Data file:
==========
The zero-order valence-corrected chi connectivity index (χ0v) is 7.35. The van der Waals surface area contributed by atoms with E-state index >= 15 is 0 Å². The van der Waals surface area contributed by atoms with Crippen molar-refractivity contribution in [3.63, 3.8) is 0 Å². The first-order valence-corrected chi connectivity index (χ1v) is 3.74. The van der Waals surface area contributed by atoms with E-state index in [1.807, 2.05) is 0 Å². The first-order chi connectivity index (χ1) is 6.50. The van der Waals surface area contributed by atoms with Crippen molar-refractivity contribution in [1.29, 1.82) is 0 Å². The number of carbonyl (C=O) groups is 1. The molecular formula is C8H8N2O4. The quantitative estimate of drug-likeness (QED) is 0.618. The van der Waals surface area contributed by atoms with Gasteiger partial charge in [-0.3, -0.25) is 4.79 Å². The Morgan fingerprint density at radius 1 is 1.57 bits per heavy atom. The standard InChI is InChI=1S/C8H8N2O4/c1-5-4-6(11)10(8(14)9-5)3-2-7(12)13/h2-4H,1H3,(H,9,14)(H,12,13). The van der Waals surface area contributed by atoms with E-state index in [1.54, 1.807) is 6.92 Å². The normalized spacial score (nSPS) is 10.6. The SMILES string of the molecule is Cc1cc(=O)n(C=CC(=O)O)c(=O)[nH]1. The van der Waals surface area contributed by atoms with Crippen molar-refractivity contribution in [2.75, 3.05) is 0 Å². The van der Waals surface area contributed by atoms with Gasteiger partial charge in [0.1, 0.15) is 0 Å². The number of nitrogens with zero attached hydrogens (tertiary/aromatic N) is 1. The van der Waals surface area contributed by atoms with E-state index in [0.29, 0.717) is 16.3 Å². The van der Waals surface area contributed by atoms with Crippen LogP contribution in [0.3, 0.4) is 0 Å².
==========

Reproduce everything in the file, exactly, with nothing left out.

The zero-order valence-corrected chi connectivity index (χ0v) is 7.35. The van der Waals surface area contributed by atoms with E-state index >= 15 is 0 Å². The van der Waals surface area contributed by atoms with Crippen molar-refractivity contribution in [3.63, 3.8) is 0 Å². The first-order valence-corrected chi connectivity index (χ1v) is 3.74. The van der Waals surface area contributed by atoms with E-state index in [1.807, 2.05) is 0 Å². The first-order chi connectivity index (χ1) is 6.50. The van der Waals surface area contributed by atoms with Crippen molar-refractivity contribution in [1.29, 1.82) is 0 Å². The number of carbonyl (C=O) groups is 1. The molecular formula is C8H8N2O4. The quantitative estimate of drug-likeness (QED) is 0.618. The van der Waals surface area contributed by atoms with Gasteiger partial charge in [-0.3, -0.25) is 4.79 Å². The Morgan fingerprint density at radius 1 is 1.57 bits per heavy atom. The standard InChI is InChI=1S/C8H8N2O4/c1-5-4-6(11)10(8(14)9-5)3-2-7(12)13/h2-4H,1H3,(H,9,14)(H,12,13). The van der Waals surface area contributed by atoms with E-state index in [1.54, 1.807) is 6.92 Å². The normalized spacial score (nSPS) is 10.6. The SMILES string of the molecule is Cc1cc(=O)n(C=CC(=O)O)c(=O)[nH]1. The van der Waals surface area contributed by atoms with Crippen molar-refractivity contribution in [2.75, 3.05) is 0 Å². The van der Waals surface area contributed by atoms with Gasteiger partial charge in [0.1, 0.15) is 0 Å². The number of nitrogens with zero attached hydrogens (tertiary/aromatic N) is 1. The van der Waals surface area contributed by atoms with E-state index in [0.29, 0.717) is 16.3 Å². The van der Waals surface area contributed by atoms with Crippen LogP contribution in [0.3, 0.4) is 0 Å².